Along with music, food is perhaps the most pervasive symbol of Louisiana's traditional heritage. Its local use to describe Louisiana culture and values ranges from the ribald expression "Gumbo, Go-Go, and Do Do" to allegedly describe Cajun lifestyle, to Jimmie Davis's sacred song of hearth and home, "Suppertime;" and of course there is the Hank Williams classic "Jambalaya." Yet the transition from traditional subsistence foodways in the swamps of South Louisiana and the wooded northen hills has barely been examined in all the romanticization of Louisiana's food traditions. While living off the land is still a powerful symbol in Louisiana, the reality of local food sources, or the mingled African, Spanish, French, English or Indian methods of using them, is only beginning to be understood in ways that go beyond traditional nutrition studies or the all-pervasive regional cookbooks. It is fascinating to note on the latter subject, in a state struggling with literacy, that, next to the Bible, a cookbook is often the most revered text.

The term foodways, as it is now used by writers in various disciplines, has a broad definition. The study of foodways may include the production, distribution, preparation, preservation, serving, and eating of food, as well as the social, symbolic, psychological, and behavioral aspects of food. Food serves as nourishment, but specific foods and food habits are part of our social, technological, economic, religious, aesthetic, and communicative systems. Thus food has meaning beyond that of mere survival, making its significance in human life both varied and complex.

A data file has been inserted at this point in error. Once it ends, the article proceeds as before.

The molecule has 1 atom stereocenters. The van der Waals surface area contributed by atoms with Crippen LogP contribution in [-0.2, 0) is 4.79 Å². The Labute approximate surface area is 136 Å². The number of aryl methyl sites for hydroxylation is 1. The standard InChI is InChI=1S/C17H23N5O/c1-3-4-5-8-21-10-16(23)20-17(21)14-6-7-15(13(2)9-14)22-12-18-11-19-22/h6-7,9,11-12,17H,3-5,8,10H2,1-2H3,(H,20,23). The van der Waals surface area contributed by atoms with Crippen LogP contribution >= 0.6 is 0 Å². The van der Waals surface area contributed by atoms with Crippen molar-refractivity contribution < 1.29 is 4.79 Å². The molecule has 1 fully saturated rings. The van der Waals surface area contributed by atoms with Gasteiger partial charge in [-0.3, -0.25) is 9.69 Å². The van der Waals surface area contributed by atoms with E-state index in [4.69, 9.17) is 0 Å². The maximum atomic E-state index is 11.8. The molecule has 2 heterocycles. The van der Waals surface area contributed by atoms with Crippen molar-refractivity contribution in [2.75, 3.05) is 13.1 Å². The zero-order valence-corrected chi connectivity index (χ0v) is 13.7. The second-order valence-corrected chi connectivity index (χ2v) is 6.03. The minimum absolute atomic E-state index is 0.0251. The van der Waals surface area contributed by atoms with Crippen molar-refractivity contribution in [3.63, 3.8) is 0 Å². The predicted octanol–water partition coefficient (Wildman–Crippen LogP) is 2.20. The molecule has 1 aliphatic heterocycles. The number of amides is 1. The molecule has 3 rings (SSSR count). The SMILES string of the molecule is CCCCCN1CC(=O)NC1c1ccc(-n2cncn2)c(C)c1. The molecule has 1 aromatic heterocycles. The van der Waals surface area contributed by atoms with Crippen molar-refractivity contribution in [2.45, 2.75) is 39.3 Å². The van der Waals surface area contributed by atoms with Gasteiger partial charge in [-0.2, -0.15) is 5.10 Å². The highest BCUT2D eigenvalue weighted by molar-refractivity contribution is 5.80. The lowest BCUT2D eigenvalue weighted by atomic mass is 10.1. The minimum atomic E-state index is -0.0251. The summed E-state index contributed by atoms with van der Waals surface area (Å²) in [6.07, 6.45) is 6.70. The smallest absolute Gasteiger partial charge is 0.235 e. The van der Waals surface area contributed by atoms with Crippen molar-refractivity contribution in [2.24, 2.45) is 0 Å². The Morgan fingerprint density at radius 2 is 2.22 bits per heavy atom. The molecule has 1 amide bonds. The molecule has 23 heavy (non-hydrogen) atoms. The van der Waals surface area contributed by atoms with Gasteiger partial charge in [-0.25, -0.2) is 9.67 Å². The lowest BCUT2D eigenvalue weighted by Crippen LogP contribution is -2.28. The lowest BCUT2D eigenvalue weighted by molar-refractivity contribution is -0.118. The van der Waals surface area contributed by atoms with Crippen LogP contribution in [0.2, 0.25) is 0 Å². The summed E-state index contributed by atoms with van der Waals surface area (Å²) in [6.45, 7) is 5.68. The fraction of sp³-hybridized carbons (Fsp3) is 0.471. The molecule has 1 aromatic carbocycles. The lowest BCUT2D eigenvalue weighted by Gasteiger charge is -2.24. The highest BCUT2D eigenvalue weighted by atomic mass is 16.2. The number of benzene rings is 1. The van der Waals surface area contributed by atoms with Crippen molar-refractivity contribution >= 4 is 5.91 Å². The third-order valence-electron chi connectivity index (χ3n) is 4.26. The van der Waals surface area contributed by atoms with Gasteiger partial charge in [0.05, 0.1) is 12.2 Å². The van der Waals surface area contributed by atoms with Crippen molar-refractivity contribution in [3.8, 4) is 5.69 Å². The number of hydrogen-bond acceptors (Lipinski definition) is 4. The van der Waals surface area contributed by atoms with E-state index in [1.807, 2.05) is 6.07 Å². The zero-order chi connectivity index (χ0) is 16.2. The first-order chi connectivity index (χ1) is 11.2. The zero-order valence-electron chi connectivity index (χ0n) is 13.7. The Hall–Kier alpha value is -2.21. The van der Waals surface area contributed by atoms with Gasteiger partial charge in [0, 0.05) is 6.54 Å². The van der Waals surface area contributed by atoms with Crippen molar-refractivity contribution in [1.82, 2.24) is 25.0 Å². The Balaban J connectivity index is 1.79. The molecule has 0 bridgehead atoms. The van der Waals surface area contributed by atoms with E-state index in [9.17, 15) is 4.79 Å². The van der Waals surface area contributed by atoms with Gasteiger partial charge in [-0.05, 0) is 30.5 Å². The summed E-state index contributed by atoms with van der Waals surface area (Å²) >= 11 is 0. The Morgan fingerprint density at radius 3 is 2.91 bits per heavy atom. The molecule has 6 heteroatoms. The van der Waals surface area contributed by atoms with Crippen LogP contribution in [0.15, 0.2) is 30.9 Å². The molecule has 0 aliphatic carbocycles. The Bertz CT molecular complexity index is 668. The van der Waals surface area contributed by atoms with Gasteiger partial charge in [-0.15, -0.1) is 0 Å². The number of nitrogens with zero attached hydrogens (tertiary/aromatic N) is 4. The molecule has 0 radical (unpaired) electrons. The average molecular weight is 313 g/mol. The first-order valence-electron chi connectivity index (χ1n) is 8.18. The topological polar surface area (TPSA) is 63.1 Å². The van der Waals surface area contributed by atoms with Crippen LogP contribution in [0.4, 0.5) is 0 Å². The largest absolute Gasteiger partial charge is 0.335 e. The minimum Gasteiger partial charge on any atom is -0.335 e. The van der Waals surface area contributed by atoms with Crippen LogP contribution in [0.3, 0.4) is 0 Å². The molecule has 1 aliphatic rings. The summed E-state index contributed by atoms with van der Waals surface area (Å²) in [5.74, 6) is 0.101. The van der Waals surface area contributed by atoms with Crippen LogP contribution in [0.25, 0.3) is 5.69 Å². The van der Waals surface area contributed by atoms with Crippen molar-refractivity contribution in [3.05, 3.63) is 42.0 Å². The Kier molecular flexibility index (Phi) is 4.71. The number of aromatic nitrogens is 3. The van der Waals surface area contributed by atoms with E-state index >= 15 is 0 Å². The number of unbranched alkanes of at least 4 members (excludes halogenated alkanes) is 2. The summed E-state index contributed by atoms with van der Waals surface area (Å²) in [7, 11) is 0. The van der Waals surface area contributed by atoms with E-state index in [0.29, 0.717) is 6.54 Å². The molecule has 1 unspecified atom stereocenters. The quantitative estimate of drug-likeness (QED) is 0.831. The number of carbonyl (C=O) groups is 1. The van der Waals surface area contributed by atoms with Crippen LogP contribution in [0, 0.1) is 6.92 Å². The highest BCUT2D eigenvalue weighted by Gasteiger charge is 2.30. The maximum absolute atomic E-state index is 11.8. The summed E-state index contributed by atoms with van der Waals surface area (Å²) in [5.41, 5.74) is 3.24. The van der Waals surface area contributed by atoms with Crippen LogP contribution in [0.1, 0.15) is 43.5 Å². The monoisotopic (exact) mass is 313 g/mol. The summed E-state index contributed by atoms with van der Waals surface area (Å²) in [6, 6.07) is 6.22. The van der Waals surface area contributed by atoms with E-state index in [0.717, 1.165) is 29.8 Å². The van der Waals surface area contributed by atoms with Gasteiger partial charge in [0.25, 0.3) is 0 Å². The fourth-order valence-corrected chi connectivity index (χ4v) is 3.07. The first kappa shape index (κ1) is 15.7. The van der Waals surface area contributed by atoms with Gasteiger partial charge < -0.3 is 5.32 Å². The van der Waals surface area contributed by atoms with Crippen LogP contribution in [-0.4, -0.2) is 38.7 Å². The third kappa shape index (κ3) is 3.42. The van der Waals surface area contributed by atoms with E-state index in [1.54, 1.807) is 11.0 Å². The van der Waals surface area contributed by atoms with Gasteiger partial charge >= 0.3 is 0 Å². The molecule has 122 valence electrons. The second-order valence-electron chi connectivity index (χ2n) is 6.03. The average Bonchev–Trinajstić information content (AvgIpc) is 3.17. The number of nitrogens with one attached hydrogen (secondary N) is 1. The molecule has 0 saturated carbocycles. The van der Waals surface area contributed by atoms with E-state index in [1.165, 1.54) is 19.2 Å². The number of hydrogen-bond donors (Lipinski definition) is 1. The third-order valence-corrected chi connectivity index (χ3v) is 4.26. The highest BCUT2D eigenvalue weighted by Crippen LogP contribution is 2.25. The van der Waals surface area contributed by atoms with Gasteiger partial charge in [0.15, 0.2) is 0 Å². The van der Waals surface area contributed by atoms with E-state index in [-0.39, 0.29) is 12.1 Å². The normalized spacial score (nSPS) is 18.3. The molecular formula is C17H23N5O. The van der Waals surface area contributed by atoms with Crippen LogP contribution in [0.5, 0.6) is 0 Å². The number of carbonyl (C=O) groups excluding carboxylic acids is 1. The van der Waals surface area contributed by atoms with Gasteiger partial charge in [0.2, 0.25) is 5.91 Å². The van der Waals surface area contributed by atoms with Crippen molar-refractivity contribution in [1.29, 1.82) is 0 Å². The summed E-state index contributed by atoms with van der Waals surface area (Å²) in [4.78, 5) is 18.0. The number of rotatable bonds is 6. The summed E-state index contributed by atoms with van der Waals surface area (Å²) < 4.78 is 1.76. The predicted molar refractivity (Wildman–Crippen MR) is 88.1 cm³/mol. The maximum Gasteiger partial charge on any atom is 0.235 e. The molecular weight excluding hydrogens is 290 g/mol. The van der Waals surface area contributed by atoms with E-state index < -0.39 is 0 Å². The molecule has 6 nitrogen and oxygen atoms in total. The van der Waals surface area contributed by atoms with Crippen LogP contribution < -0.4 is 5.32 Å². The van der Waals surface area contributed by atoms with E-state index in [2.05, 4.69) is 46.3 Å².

Like other folkways, cooking and related food events vary from region to region, from group to group, and from practitioner to practitioner, but within a discernible folk community, a distinct aesthetic governing foods is present. And, like other folk practices, foodways do not exist in isolation; they influence and are influenced by other factors of their cultural setting.


To Prepare

Think about what foodways you consider traditional to your region of Louisiana. Review the Louisiana Folklife Articles listed in Technology Connections above. Print out and bookmark those you plan to use. Think about the relationship between local foodways and waterways, agriculture, and land use of your region. Accumulate local and state maps, pictures, postcards, and articles on Louisiana foodways. The online Louisiana Folk Regions Map: Three Major Subregions will be useful. Print out or bookmark The Piney Woods for 8th graders. If students will be doing Internet research, determine whether they need instruction in this skill before beginning the lesson. If using Venn diagrams, Venn Diagram shows how to use them for comparisons.